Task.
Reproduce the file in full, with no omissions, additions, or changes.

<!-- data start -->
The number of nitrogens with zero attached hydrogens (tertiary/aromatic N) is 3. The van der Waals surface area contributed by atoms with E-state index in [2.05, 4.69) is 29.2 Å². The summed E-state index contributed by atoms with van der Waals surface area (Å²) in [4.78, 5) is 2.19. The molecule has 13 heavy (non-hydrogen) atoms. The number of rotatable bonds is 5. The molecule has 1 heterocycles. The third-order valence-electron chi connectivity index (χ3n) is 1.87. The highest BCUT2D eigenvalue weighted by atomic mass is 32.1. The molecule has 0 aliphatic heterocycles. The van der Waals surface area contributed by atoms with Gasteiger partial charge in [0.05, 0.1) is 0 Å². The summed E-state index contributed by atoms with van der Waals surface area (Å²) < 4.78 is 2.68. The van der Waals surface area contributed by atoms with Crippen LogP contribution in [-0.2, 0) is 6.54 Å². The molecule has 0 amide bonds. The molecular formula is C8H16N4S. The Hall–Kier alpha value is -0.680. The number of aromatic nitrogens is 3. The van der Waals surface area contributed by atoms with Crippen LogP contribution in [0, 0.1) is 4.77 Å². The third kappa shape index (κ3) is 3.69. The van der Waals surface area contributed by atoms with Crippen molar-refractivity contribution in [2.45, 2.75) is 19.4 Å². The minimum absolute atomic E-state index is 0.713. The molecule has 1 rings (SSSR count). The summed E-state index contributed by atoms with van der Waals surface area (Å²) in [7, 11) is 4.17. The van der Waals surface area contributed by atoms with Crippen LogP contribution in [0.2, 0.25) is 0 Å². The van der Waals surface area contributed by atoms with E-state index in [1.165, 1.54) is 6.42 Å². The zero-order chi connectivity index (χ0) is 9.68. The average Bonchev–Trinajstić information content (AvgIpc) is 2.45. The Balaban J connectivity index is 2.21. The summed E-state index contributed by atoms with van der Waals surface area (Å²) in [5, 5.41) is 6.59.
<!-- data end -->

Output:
The number of nitrogens with zero attached hydrogens (tertiary/aromatic N) is 3. The van der Waals surface area contributed by atoms with E-state index in [2.05, 4.69) is 29.2 Å². The summed E-state index contributed by atoms with van der Waals surface area (Å²) in [4.78, 5) is 2.19. The molecule has 13 heavy (non-hydrogen) atoms. The number of rotatable bonds is 5. The molecule has 1 heterocycles. The third-order valence-electron chi connectivity index (χ3n) is 1.87. The highest BCUT2D eigenvalue weighted by atomic mass is 32.1. The molecule has 0 aliphatic heterocycles. The van der Waals surface area contributed by atoms with Gasteiger partial charge in [0.05, 0.1) is 0 Å². The summed E-state index contributed by atoms with van der Waals surface area (Å²) < 4.78 is 2.68. The van der Waals surface area contributed by atoms with Crippen LogP contribution in [-0.2, 0) is 6.54 Å². The molecule has 0 amide bonds. The molecular formula is C8H16N4S. The Hall–Kier alpha value is -0.680. The number of aromatic nitrogens is 3. The van der Waals surface area contributed by atoms with Crippen LogP contribution in [0, 0.1) is 4.77 Å². The third kappa shape index (κ3) is 3.69. The van der Waals surface area contributed by atoms with Crippen molar-refractivity contribution in [2.45, 2.75) is 19.4 Å². The minimum absolute atomic E-state index is 0.713. The molecule has 1 rings (SSSR count). The summed E-state index contributed by atoms with van der Waals surface area (Å²) in [7, 11) is 4.17. The van der Waals surface area contributed by atoms with Crippen LogP contribution in [0.2, 0.25) is 0 Å². The van der Waals surface area contributed by atoms with E-state index in [1.165, 1.54) is 6.42 Å². The zero-order chi connectivity index (χ0) is 9.68. The average Bonchev–Trinajstić information content (AvgIpc) is 2.45. The Balaban J connectivity index is 2.21. The summed E-state index contributed by atoms with van der Waals surface area (Å²) in [5, 5.41) is 6.59.